mostly we pass the time with bottles around the pool, laughing with some old traveling friends from mexico and meeting some awesome new characters too. on friday, dan puts in some time and effort on a girl who eventually tells him that she’s not only a witch, but a reincarnated witch (she’s prefers the term ‘healer’). bless his heart, he’s willing to look past this, until she also mentions that she doesn’t believe in sex… not ‘partake in’ - ‘believe in’. we sit down at the best spot in town for the thrilling champions league final on saturday afternoon. a wealthy el salvadoran gets drunk and buys tequila shots for the whole crowd when real madrid takes the lead. then real scores again and the guy’s excitement carries his hands right up into the metal fan blades above him. bleeding and laughing, he orders another round. monday night devolves into a bunch of fools trying to backflip into the pool. an aussie shows everyone a new tattoo on his ass advertising a trash brand of champagne. dan slips on spilled beer and slide tackles a chair and the small swiss girl sitting in it. i get distracted catching turtles. rick wakes us up in the morning, wired from his weekend in the states. it’s time to head east.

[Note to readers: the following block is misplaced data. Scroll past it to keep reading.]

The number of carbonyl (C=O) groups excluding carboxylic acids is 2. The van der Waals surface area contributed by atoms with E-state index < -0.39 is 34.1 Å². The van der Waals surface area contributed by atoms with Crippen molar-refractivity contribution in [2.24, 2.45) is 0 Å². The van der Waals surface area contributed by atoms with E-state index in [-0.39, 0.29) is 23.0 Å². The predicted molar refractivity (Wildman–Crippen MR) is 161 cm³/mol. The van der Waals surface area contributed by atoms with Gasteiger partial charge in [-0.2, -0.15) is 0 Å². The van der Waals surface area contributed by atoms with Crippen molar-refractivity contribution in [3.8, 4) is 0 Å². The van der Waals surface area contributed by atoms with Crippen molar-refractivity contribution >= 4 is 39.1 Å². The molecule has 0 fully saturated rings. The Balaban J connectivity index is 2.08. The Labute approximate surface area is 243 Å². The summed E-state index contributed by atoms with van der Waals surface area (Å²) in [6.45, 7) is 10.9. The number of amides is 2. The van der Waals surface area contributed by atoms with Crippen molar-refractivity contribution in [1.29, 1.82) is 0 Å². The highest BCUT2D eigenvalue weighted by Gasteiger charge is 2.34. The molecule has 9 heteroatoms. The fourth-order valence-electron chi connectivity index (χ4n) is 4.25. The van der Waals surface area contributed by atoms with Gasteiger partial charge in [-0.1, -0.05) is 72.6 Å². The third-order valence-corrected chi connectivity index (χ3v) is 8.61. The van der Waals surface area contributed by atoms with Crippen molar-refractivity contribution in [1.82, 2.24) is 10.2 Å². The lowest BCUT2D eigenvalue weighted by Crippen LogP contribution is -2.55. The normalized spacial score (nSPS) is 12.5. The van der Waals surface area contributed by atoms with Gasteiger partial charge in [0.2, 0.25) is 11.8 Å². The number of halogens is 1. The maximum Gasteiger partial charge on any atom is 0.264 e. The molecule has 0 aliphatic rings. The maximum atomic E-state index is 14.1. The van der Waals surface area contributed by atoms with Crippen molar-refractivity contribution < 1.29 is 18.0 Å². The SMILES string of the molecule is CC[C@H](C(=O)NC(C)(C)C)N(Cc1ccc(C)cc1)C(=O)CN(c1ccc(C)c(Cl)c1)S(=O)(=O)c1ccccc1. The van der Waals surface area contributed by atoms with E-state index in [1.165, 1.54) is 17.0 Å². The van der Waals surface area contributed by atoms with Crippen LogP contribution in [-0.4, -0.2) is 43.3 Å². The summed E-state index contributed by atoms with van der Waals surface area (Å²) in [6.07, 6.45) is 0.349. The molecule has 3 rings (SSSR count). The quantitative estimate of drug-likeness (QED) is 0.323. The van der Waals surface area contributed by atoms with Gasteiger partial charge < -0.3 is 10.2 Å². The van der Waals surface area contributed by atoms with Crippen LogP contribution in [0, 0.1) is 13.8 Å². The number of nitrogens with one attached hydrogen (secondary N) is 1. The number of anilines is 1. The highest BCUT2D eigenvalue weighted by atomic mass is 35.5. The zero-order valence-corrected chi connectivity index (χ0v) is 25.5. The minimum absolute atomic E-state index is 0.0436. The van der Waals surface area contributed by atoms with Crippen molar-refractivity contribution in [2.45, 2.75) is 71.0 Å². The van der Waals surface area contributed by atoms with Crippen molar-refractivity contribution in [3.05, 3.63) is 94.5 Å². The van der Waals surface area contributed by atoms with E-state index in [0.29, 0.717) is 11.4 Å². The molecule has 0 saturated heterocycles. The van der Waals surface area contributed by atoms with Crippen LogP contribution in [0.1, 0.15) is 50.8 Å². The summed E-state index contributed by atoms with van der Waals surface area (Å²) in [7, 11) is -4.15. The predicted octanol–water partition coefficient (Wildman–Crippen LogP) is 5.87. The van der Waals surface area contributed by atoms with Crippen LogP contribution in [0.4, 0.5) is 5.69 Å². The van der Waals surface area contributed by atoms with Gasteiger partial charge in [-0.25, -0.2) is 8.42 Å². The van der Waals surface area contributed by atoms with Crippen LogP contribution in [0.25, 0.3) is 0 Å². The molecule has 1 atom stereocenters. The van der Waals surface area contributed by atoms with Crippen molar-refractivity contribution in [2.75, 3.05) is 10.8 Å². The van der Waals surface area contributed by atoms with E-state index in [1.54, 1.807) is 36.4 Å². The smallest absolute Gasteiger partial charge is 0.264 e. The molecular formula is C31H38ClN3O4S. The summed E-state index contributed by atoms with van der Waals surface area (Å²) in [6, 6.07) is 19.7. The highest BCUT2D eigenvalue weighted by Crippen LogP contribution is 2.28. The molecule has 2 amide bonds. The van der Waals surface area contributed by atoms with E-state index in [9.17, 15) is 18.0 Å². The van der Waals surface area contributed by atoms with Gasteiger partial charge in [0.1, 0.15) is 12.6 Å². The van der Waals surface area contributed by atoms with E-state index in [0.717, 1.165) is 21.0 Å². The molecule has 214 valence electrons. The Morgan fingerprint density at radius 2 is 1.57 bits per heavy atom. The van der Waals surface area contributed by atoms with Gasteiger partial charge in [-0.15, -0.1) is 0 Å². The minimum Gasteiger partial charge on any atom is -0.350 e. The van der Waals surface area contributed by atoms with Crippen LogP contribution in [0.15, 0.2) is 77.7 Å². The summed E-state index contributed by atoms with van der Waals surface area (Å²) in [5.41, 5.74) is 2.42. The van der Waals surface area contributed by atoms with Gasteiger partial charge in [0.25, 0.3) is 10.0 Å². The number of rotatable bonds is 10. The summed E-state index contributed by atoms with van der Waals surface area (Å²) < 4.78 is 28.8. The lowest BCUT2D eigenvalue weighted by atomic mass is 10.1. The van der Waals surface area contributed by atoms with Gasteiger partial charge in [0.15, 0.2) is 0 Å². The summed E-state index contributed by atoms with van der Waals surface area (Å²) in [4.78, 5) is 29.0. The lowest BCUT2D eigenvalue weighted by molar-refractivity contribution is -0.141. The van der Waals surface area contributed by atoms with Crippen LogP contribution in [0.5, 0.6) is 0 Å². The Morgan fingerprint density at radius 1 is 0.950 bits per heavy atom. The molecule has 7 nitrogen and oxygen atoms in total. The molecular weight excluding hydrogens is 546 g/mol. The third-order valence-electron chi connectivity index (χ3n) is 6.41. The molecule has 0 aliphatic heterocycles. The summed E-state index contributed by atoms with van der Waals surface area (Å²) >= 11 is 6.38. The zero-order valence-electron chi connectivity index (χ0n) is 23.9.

personally, i don’t want to go to utila. we’ve been on the beach too long, let’s get south. utila will cost us a week that could be spent in the mountains instead. and it means riding 700 miles there and back through honduras - a kinda violent place. but i’ve been outvoted. after living on utila for three months in the fall, rick can’t wait to get back and see some friends. and the diving is ‘the best in the world'. yep, just like every place in the world with a dive shop, people talk it up until you wanna punch em. (maybe it’s just me). if you’ve never heard of the honduran island of utila, you should watch this video. it’s pretty representative, but it fails to mention all the cocaine.